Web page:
Welcome to the coloured glass classroom! We hope to provide you with lots of creative ideas and resource links to help you engage the young people in your religious and Christian education classes. This blog is sponsored by the Anglican Schools Commission of the Anglican Church Southern Queensland.

30 June 2016

Using your brain is fun!

 The Philosophy Man

Religious Education is fun too!

I imagine that for many students this statement and the one in the title are not true. Their experience of school and the classroom, what they may equate with learning and therefore using their brain has not been fun. I also suspect that for many students religious education, in particular, has not been fun. 

But what is this talk of fun? What has fun got to do with anything?

By fun I mean stimulating, enjoyable, engaging, an experience of that magical thing called "flow". 

"Flow is the mental state of operation in which a person performing an activity is fully immersed in a feeling of energized focus, full involvement, and enjoyment in the process of the activity. In essence, flow is characterized by complete absorption in what one does". ~ Wikipaedia

I don't know about you but this definition of flow is what I would hope students might experience while learning and in the religious education classroom. No doubt there is some boring stuff that just has to be done (I guess??) but in every lesson we should try to do something that might excite students, engage them, fill them with wonder, make them curious, have them wanting to argue. You get the picture.  Now while we can't guarantee this will happen, we can strive for it by using creative and engaging pedagogy. 

So...after that long winded introductory rant...check out "The Philosophy Man". Jason Buckley's website and resources are based around Philosophy for Children (P4C). I signed up and got the first email and I was pretty delighted with what I received. The activities could be directly used in the RE classroom to fire up student's critical thinking and imagination. Alternatively the activities could be adapted to other areas of religious education. Some of these activities could be used to start the lesson and engage students early on.

Often in the religious education classroom we can be concerned with communicating a particular message and we are answering questions that students haven't even asked yet. It must be a priority to help students think about life and what it means, and begin wondering, and articulating their questions. When this happens we have an opportunity to walk with students and help them to explore. 


21 June 2016

Infographics for Religious Education

Infographics have the potential to bring many aspects of learning together. Creating an effective one requires the ability to identify the important information for a potentially complex topic and to represent it not only beautifully but in a way that is engaging and clarifying.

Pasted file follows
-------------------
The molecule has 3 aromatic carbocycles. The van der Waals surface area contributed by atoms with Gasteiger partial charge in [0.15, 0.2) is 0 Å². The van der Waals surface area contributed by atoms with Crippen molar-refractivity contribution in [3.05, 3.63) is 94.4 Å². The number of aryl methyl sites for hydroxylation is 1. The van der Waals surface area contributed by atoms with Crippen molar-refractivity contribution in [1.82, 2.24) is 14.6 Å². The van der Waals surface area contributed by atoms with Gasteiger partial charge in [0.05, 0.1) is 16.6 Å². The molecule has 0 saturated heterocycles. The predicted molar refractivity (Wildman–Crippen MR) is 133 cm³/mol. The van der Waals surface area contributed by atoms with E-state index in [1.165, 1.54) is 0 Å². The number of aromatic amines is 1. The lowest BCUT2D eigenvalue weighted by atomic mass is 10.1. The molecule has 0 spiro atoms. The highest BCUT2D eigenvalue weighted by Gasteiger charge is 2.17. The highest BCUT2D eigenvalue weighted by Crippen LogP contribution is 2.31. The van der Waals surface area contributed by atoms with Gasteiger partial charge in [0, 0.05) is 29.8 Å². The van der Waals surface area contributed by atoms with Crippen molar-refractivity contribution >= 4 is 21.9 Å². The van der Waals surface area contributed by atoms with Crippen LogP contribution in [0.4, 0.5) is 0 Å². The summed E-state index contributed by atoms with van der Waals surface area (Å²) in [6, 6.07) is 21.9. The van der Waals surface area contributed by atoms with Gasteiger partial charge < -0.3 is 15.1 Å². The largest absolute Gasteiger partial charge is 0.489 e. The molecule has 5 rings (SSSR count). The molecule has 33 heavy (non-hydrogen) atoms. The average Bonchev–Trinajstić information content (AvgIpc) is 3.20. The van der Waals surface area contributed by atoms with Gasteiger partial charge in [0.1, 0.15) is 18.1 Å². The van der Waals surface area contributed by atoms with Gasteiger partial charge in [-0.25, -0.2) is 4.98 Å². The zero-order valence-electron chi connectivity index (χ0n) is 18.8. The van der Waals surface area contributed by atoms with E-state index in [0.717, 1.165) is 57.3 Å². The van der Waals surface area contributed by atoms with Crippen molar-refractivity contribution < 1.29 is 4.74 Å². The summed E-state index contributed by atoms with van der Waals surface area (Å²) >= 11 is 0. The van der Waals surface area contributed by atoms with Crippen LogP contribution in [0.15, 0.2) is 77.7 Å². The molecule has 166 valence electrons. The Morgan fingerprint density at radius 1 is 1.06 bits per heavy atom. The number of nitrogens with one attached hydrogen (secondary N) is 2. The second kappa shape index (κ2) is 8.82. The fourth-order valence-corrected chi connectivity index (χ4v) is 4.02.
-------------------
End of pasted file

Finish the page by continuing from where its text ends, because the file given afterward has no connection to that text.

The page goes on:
As a task for students, creating an infographic provides an engaging  and creative way to summarise and synthesise information.

Josh Byers has done some fantastic work on a range of infographics. You can see some of his work here. One of his projects involves creating an infographic for every book of the Bible. Although it would be an involved task it could be interesting to see what students created if asked to make an inforgraphic for a book of the Bible.

An infographic could be created for just about any topic being  investigated. Josh created one looking at the arguments against the resurrection of Jesus and the apologetic responses. It is well worth a look.

14 June 2016

Dust Echoes: Ancient Stories, New Voices

Dust Echoes "is a series of twelve beautifully animated dreamtime stories from Central Arnhem Land, telling stories of love, loyalty, duty to country and aboriginal custom and law."

There is a study guide for each of the videos. The videos themselves can be accessed on the website but some also appear on Youtube.

These videos and resources would be useful in exploring Aboriginal religion and spirituality or even considering values and the way they are expressed in story.

7 June 2016

Short Films for Long Dicussions

Visual media is an essential tool for engaging today's students. Short films in religious education can be a great way to spark student imagination and get them thinking about a particular topic. Even showing a three minute film with any theme and asking them what they think it means is sure to fire up their synapses.

Future Shorts on Youtube is a great source of all kinds of short films.There are also lots of films there that are not appropriate for the school setting, so some searching is required.

The one below would be great for discussing ethics and the question: If you could get away with it would you? A similar question was explored by Plato using the metaphor of the Ring of Gyges. 

This film doesn't have a theme that might seem to directly connect with RE but it could be of value in discussing how changing our hair or other things might change us. It is called Thirty Masks. 

This is a great one for thinking about work and life and dreams.


A great short film that could be used in so many places as a conversation starter or entry point into exploring our place in the world.